Archaeologists In North Yorkshire Discover What May Be The World's Oldest Crayon At 10,000-Years-Old

Kristine Moore

Showing just how intrinsic art is to human civilization, what may turn out to be the world's oldest crayon, at 10,000-years-old, has recently been discovered by archaeologists just outside of Scarborough in North Yorkshire.

The crayon is ocher in color and is 7 millimeters wide, 22 millimeters in length, and was found in a thick layer of peat in what was at one time an ancient lake. On the other side of the lake, archaeologists also recovered an ocher-colored rock whose surface was extremely striated, according to the University of York, and would have been pressed firmly on objects to have created a deep and earthy red powder.

Ocher is known to have been a highly prized pigment that was once commonly used by prehistoric people, and the latest study conducted by the University of York's Physics and Archaeology departments suggests that during the Mesolithic era, ocher would have been used for many different things, including the creation of art.

The location where the 10,000-year-old crayon was found has a long and illustrious history when it comes to prehistory, with the Seamer Carr and Flixton School Houses now occupying this space. Also located in this area is Star Carr, a large Mesolithic site which is reputed to be among the most important sites of this era both in the U.K. and Europe.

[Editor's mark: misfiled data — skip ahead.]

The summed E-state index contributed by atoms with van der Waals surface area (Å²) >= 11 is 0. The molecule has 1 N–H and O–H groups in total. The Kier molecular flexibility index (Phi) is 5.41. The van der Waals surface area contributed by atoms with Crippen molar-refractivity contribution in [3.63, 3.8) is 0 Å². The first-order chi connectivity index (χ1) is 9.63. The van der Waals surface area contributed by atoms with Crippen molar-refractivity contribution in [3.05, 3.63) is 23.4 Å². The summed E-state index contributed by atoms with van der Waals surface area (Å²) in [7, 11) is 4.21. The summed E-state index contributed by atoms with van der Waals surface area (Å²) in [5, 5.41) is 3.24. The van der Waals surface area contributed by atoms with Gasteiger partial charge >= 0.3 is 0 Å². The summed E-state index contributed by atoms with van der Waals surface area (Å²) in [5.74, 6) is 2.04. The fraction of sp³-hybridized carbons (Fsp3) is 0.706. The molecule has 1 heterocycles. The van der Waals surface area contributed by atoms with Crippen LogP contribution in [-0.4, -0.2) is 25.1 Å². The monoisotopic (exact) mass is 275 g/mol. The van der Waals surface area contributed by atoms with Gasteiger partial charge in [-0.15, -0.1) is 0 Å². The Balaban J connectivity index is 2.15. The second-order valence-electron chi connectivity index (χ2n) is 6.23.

— University of York (@UniOfYork) January 26, 2018

The University of York's Andy Needham described just how important color would have been to those living during the Mesolithic era, which might explain finding the world's oldest known crayon at this site.

"Color was a very significant part of hunter-gatherer life and ocher gives you a very vibrant red color. It is very important in the Mesolithic period and seems to be used in a number of ways."
"One of the latest objects we have found looks exactly like a crayon; the tip is faceted and has gone from a rounded end to a really sharpened end, suggesting it has been used."

— BBC Radio York (@BBCYork) January 26, 2018

"For me it is a very significant object and helps us build a bigger picture of what life was like in the area; it suggests it would have been a very colorful place. The pebble and crayon were located in an area already rich in art. It is possible there could have been an artistic use for these objects, perhaps for coloring animal skins or for use in decorative artwork."